So I thought: How can I simplify this?

Here is my simplified version of Pizza Beans. I realize that “simplified” may not mean the same to everyone as it does to me. For me, “simplifying” a recipe means “taking the numbers out and highlighting all the flexible parts that can be easily changed.” If you prefer recipes with numbers and specific ingredients, check out the Smitten Kitchen version — or just Google “pizza beans,” there’s lots of variations.

Continue reading “Pizza Beans, Simplified”

Pizza Beans, Simplified

Would Al Gore Have Won? A Popular Vote Fallacy

Group holding vote signs

I’ll get this out of the way first: The electoral college sucks. It’s grossly undemocratic. It sucks for a jillion reasons, and we should dump it.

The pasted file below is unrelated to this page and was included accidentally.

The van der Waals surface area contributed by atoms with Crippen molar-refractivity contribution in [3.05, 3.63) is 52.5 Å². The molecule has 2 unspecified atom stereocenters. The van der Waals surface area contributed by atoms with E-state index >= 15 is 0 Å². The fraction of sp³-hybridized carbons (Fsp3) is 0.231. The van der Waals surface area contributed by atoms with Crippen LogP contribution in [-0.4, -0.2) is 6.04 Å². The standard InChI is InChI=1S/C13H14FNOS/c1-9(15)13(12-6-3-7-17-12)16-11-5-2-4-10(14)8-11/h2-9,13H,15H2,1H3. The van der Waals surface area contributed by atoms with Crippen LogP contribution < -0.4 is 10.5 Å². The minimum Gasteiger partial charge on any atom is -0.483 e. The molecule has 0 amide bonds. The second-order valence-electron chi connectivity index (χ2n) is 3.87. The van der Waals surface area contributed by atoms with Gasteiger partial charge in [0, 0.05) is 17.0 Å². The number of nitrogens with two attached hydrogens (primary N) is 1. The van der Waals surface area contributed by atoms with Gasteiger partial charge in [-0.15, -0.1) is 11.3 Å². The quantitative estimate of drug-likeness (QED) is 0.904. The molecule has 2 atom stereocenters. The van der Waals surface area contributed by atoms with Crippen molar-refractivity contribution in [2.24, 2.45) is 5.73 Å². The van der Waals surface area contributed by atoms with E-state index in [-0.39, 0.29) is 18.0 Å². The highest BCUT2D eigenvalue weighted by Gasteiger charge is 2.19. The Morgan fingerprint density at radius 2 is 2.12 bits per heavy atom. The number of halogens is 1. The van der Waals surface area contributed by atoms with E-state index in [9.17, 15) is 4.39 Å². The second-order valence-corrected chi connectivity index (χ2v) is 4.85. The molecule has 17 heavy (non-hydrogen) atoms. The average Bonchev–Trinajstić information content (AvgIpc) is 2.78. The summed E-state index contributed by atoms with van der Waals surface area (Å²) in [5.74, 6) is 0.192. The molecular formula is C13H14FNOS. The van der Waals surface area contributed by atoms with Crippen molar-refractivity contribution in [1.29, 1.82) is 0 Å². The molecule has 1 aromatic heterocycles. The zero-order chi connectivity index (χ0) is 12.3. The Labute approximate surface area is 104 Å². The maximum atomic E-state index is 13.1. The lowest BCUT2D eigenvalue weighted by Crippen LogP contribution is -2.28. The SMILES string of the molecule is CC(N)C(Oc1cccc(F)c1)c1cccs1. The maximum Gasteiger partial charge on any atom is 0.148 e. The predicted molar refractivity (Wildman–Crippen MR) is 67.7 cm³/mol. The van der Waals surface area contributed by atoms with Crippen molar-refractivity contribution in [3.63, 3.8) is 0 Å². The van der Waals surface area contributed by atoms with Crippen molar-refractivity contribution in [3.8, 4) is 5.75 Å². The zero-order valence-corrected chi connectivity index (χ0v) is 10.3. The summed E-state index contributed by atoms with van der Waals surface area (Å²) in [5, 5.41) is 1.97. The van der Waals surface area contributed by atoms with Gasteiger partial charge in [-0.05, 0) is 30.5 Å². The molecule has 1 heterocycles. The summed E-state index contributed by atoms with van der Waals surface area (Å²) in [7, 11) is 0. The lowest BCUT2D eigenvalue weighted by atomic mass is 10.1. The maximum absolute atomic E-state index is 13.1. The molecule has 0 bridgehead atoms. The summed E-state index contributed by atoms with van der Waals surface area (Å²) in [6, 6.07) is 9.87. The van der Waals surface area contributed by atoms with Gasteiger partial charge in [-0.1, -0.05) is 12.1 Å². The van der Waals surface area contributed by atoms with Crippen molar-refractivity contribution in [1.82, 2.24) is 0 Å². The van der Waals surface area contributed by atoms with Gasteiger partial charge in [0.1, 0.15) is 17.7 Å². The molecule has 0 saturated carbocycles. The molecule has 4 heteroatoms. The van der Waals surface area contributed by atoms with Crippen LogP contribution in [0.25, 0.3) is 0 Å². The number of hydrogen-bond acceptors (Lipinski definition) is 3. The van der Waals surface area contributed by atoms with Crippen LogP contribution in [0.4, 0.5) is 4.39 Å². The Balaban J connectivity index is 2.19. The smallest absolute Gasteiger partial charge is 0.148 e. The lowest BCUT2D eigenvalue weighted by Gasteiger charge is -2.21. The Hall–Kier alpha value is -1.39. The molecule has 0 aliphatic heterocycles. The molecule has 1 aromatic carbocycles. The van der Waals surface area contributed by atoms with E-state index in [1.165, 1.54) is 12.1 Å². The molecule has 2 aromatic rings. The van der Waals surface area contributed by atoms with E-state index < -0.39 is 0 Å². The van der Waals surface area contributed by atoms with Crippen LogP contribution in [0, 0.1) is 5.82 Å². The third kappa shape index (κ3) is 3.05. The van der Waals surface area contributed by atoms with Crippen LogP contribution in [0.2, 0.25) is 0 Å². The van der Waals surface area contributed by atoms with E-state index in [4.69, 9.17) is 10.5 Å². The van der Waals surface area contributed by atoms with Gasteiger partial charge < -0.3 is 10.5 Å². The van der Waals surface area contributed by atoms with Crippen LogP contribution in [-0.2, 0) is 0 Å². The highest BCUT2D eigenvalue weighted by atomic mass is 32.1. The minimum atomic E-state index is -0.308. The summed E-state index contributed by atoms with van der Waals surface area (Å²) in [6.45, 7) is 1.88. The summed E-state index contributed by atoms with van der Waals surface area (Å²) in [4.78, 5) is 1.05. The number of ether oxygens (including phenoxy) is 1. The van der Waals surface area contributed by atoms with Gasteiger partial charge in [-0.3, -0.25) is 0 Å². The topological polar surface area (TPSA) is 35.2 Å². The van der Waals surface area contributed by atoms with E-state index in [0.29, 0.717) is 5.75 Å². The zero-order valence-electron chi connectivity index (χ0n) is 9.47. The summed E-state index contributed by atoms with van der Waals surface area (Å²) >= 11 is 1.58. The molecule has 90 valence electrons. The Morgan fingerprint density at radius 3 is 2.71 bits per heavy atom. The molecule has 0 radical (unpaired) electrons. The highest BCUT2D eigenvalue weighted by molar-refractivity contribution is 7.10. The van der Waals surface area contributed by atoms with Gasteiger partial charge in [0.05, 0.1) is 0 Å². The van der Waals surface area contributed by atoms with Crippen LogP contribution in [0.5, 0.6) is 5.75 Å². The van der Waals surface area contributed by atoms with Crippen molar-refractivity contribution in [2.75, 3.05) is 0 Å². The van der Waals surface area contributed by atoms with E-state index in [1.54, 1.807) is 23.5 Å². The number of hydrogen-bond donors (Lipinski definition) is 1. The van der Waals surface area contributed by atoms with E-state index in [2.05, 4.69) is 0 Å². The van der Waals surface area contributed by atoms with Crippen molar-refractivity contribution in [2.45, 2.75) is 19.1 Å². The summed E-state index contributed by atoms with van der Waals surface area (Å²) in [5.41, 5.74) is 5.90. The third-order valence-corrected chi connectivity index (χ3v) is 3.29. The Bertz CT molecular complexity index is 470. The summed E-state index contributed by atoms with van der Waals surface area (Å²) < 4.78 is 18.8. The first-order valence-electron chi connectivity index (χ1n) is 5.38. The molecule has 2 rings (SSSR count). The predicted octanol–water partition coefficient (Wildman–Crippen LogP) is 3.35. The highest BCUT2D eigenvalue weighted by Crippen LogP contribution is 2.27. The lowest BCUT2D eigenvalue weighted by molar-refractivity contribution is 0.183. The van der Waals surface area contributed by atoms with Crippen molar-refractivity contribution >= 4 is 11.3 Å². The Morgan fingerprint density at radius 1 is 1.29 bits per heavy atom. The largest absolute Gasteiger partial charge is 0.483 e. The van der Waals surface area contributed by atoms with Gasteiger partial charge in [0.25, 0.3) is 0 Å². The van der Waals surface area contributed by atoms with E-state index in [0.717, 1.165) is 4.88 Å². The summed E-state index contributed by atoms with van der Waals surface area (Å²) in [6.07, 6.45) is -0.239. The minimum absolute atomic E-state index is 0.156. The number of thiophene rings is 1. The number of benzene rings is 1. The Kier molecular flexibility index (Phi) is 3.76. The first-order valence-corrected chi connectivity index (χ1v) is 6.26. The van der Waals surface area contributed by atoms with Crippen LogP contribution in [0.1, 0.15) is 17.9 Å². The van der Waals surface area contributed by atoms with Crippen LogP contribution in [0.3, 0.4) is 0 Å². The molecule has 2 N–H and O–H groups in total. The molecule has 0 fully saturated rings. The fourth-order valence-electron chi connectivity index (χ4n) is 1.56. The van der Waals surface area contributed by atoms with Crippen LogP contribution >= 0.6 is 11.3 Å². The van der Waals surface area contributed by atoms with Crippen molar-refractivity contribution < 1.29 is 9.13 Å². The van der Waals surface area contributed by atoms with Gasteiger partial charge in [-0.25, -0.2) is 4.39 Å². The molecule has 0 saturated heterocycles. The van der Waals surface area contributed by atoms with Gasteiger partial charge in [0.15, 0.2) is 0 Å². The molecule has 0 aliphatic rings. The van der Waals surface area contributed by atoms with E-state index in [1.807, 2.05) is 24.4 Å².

And also: When people criticize the electoral college, they often make a large, important mistake.

One of the most common arguments against the electoral college is that the person with the most votes should win. Like, duh. But (the argument goes) several candidates for President have lost their elections — even though they won the popular vote. It happened with Al Gore in 2000, and Hillary Clinton in 2016. And that’s not right. If we’d had a normal, popular vote election, the argument goes, these candidates would have won.

But here’s the problem. If we hadn’t had the electoral college, candidates for President would have campaigned differently — which means the popular vote would have been different.

So we can’t say with any kind of certainty who would have won those elections.

Continue reading “Would Al Gore Have Won? A Popular Vote Fallacy”